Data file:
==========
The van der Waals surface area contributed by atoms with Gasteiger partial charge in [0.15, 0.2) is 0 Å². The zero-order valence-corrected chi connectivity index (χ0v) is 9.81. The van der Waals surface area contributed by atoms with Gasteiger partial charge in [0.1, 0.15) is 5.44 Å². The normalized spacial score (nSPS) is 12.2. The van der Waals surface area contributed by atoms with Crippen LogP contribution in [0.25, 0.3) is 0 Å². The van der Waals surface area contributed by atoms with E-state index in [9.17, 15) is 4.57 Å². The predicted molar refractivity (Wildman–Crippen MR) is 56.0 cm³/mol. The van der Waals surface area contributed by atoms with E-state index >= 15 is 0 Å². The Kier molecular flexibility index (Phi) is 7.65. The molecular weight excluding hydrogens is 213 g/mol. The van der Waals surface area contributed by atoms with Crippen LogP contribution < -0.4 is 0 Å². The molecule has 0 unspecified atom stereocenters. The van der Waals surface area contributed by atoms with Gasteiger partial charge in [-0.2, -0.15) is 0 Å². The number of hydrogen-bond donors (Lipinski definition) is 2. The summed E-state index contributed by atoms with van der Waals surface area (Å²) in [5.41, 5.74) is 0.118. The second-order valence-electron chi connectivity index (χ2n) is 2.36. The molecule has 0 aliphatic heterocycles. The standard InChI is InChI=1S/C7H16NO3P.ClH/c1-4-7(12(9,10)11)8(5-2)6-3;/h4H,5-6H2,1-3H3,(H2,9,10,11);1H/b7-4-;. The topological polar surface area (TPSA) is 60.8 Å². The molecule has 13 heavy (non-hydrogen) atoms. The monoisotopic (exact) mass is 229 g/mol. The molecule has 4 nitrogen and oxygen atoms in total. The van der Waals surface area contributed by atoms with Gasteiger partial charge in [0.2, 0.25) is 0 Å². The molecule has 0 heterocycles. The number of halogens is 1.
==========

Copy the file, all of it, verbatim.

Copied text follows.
The van der Waals surface area contributed by atoms with Gasteiger partial charge in [0.15, 0.2) is 0 Å². The zero-order valence-corrected chi connectivity index (χ0v) is 9.81. The van der Waals surface area contributed by atoms with Gasteiger partial charge in [0.1, 0.15) is 5.44 Å². The normalized spacial score (nSPS) is 12.2. The van der Waals surface area contributed by atoms with Crippen LogP contribution in [0.25, 0.3) is 0 Å². The van der Waals surface area contributed by atoms with E-state index in [9.17, 15) is 4.57 Å². The predicted molar refractivity (Wildman–Crippen MR) is 56.0 cm³/mol. The van der Waals surface area contributed by atoms with E-state index >= 15 is 0 Å². The Kier molecular flexibility index (Phi) is 7.65. The molecular weight excluding hydrogens is 213 g/mol. The van der Waals surface area contributed by atoms with Crippen LogP contribution < -0.4 is 0 Å². The molecule has 0 unspecified atom stereocenters. The van der Waals surface area contributed by atoms with Gasteiger partial charge in [-0.2, -0.15) is 0 Å². The number of hydrogen-bond donors (Lipinski definition) is 2. The summed E-state index contributed by atoms with van der Waals surface area (Å²) in [5.41, 5.74) is 0.118. The second-order valence-electron chi connectivity index (χ2n) is 2.36. The molecule has 0 aliphatic heterocycles. The standard InChI is InChI=1S/C7H16NO3P.ClH/c1-4-7(12(9,10)11)8(5-2)6-3;/h4H,5-6H2,1-3H3,(H2,9,10,11);1H/b7-4-;. The topological polar surface area (TPSA) is 60.8 Å². The molecule has 13 heavy (non-hydrogen) atoms. The monoisotopic (exact) mass is 229 g/mol. The molecule has 4 nitrogen and oxygen atoms in total. The van der Waals surface area contributed by atoms with Gasteiger partial charge in [0.2, 0.25) is 0 Å². The molecule has 0 heterocycles. The number of halogens is 1.